On the Backs of the Poor: Dallas Company and Counties Team Up to Kill In-Person Jail Visits
Securus, the company who contracts with countries to offer video visitation of inmates in exchange for the poison pill in the contract that the county will kill in-person inmate visitation, is being sued for it's contract with Denton county.
Anyone who's ever been on a video conference (FaceTime, Google Hangouts, Skype, et cetera) knows that video is no substitute for an in-person visit. You can look at the person on a screen, but you can't see them the way you can in person (even if it is through glass). Some context is lost. Some feeling is lost. Dallas county offers video visitation to attorneys but I avoid it for all but the quickest visits with clients. It's too impersonal. It puts even more distance between you and the person in jail, which defeats the point of creating an attorney/client relationship.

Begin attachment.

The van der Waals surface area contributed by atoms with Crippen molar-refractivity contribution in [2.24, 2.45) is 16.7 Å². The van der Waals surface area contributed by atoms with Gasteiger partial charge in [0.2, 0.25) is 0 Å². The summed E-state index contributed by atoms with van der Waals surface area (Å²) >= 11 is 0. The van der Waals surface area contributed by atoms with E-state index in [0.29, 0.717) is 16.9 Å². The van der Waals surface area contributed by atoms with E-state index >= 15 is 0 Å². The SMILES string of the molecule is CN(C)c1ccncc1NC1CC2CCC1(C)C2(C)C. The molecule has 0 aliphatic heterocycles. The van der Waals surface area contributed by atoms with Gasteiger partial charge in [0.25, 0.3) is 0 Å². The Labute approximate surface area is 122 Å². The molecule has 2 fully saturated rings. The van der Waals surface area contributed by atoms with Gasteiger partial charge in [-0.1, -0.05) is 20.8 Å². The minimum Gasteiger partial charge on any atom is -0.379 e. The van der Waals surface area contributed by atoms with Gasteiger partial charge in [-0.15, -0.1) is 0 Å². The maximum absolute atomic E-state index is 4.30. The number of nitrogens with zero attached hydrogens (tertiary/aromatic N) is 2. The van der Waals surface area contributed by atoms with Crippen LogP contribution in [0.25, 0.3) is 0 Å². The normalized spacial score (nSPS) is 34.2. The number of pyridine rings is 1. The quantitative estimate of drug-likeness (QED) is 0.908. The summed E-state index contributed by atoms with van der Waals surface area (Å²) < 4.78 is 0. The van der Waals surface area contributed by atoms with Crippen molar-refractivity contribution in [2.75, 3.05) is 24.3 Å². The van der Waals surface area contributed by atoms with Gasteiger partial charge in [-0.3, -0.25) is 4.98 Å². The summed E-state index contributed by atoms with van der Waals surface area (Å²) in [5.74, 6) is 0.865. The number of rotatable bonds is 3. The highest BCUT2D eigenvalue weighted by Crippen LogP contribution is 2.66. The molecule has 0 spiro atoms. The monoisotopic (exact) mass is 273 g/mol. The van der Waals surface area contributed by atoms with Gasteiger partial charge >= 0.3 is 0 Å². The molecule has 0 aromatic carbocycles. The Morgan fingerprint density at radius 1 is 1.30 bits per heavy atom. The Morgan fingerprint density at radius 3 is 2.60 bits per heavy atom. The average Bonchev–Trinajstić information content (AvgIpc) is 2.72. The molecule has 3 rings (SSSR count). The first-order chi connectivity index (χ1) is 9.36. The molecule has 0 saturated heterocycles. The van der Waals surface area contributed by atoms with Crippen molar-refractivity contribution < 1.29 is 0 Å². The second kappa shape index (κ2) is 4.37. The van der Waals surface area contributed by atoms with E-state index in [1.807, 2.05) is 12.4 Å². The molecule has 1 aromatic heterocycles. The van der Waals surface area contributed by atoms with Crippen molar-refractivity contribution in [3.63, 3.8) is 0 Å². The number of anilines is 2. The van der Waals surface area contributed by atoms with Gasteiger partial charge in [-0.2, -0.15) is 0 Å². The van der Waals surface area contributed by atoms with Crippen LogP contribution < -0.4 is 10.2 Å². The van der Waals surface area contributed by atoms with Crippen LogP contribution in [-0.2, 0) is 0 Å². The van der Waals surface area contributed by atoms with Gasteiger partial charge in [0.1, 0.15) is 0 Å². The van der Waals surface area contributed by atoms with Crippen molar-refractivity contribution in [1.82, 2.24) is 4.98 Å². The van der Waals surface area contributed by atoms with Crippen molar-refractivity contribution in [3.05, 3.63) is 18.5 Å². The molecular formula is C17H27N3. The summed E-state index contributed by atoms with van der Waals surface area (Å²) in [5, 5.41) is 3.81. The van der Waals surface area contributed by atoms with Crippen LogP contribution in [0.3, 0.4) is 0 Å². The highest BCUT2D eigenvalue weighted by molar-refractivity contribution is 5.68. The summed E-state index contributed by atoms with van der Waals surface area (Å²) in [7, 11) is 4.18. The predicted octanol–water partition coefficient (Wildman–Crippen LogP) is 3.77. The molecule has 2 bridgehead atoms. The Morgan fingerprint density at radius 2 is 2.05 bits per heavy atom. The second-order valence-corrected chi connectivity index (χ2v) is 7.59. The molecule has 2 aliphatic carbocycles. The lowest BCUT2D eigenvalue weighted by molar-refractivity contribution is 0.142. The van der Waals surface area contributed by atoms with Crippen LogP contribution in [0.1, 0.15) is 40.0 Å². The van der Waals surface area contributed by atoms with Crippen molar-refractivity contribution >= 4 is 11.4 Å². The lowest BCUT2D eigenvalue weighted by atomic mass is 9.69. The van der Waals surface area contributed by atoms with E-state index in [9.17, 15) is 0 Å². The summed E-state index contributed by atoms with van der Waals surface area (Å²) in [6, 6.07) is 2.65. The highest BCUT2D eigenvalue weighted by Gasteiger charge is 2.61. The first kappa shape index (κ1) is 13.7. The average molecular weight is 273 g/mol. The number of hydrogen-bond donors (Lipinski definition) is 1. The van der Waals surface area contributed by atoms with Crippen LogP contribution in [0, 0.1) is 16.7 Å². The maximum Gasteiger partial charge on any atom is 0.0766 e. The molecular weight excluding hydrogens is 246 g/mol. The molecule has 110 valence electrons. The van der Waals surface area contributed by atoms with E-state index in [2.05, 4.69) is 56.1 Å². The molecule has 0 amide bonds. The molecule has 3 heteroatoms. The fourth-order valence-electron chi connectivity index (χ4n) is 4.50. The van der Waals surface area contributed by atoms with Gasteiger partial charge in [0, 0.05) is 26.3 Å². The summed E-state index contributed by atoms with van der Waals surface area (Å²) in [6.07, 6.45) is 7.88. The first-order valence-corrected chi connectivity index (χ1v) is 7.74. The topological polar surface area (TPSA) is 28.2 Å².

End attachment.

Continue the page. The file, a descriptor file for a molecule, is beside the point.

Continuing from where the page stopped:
All of my gripes pale in comparison to what this does to people visiting their loved ones in jail. It's bad enough that he or she is away from the family, it just adds insult to injury to put up another barrier to sustaining a real connection. To add insult to injury, the "convenience" of "getting to" use this video to visit your loved one (when there's no other option) is REALLY, REALLY expensive. Oh, and it's a monopoly. But what's a little monopoly and sticking it to the poor when it involves people accused of crimes? Just deplorable. I'll be watching these lawsuits with interest.